1. Death is a welfare issue.James W. Yeates - 2010 - Journal of Agricultural and Environmental Ethics 23 (3):229-241.
    It is commonly asserted that “death is not a welfare issue” and this has been reflected in welfare legislation and policy in many countries. However, this creates a conflict for many who consider animal welfare to be an appropriate basis for decision-making in animal ethics but also consider that an animal’s death is ethically significant. To reconcile these viewpoints, this paper attempts to formulate an account of death as a welfare issue. Welfare issues are issues that refer to evaluations concerning (...)
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    How Good? Ethical Criteria for a ‘Good Life’ for Farm Animals.James W. Yeates - 2017 - Journal of Agricultural and Environmental Ethics 30 (1):23-35.
    The Farm Animal Welfare Council’s concept of a Good Life gives an idea of an animal’s quality of life that is over and above that of a mere life worth living. The concept needs explanation and clarification, in order to be meaningful, particularly for consumers who purchase farm animal produce. The concept could allow assurance schemes to apply the label to assessments of both the potential of each method of production, conceptualised in ways expected to enhance consumers’ engagement such as (...)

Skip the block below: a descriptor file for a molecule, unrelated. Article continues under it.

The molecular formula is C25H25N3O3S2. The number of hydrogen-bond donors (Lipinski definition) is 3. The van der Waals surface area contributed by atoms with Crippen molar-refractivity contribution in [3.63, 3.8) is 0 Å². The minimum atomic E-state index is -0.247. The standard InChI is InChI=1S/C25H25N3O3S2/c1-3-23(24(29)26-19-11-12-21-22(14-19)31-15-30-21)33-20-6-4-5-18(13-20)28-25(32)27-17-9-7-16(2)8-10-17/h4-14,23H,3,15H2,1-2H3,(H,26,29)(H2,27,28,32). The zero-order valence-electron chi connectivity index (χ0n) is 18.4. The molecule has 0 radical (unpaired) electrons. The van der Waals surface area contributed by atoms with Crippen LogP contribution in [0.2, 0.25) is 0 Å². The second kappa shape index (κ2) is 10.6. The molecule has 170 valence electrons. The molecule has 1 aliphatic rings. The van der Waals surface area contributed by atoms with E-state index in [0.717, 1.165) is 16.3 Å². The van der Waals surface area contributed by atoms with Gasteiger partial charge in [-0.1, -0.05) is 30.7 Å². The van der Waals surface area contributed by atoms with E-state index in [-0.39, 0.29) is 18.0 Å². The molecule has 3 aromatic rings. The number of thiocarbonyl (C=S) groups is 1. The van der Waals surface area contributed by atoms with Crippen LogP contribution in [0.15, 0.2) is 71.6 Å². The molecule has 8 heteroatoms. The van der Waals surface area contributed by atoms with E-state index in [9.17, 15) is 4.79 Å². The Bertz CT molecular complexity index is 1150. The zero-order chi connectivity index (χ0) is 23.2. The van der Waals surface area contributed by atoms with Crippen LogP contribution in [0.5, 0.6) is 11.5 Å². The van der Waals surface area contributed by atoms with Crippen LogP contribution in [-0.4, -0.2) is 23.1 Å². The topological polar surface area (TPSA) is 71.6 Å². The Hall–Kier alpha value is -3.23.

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    Why Keep a Dog and Bark Yourself? Making Choices for Non‐Human Animals.James W. Yeates - 2018 - Journal of Applied Philosophy.
    Animals are usually considered to lack the status of autonomous agents. Nevertheless, they do appear to make ostensible choices. This article considers whether, and how, I should respect animals' choices. I propose a concept of volitionality which can be respected if, and insofar as, doing so is in the best interests of the animal. Applying that concept, I will argue that an animals' choices be respected when the relevant human decision maker's capacities to decide are potentially challenged or compromised. For (...)
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